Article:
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Tuesday, September 22, 2020

Academics & Research

Houston Early Research Experience continues virtually throughout pandemic


Houston Early Research Experience program participants, faculty and staff have been operating virtually due to the coronavirus pandemic, meeting on Zoom. | Courtesy of Rikki Bettinger

Houston Early Research Experience program participants, faculty and staff have been operating virtually due to the coronavirus pandemic, meeting on Zoom. | Courtesy of Rikki Bettinger

Every year the Houston Early Research Experience program is led by UH faculty members and instructors where students, specifically sophomore and juniors, learn about the various skills behind conducting research. 

Due to the coronavirus pandemic, this program has become a virtual two-week event that started on Aug. 3 and will continue through Aug. 14. The program was initially set to take place in May but was postponed. 

“COVID-19 has shaped the 2020 HERE program in two key ways,” said program manager at the Office of Undergraduate Research and Major Awards Rikki Bettinger. “First, the program is offered in an entirely remote format this year.  This is the third undergraduate research program that our office has run entirely online since May.”

“Certainly, reading assignments and discussions in the individual seminar groups are also informed by our present as we seek to understand the multi-faceted challenges of our city during this time,”Bettinger added.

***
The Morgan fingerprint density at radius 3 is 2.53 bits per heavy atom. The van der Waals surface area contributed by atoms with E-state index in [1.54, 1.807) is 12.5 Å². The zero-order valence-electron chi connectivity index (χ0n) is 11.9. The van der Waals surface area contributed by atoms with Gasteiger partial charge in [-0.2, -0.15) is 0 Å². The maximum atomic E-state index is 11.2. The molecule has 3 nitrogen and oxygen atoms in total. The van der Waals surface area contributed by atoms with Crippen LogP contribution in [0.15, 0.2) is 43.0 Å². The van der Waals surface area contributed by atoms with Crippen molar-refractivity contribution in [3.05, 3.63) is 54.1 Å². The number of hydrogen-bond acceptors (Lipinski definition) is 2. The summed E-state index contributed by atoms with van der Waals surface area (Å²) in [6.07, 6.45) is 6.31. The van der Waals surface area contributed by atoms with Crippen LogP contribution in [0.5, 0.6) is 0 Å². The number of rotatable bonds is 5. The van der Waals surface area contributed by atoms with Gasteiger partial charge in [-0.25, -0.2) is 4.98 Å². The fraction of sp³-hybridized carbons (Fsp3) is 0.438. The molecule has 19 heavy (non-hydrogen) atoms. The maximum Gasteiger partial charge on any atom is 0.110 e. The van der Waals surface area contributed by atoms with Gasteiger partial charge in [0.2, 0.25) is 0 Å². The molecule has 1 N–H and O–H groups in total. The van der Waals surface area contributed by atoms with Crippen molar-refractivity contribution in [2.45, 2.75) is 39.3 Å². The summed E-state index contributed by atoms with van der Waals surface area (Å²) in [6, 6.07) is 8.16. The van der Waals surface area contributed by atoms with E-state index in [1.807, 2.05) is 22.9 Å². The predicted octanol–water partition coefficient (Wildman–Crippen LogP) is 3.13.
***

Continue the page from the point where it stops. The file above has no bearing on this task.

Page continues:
This year’s research focuses on urbanization, “including infrastructure, policy, demographic patterns, emergency preparedness and the long-term impacts on affected communities.”

In addition, the research conducted on urbanization aims to help participants understand issues related to Houston, which could open up conversations that can potentially help address said issues. 

Despite the difficulties of changing this year’s program to online, students and leaders of the HERE program say they will not let the pandemic stop their excitement to learn by tackling technical adversities.

“What am I most interested about in this year’s program? The enthusiasm of the students and faculty,” Bettinger said.

“It’s inspiring to see how we have hit the ground running despite the online format.  I am particularly interested in seeing the diversity of approaches represented in the research proposals in the students’ final presentations.”

For more of The Cougar’s coronavirus coverage, click here.

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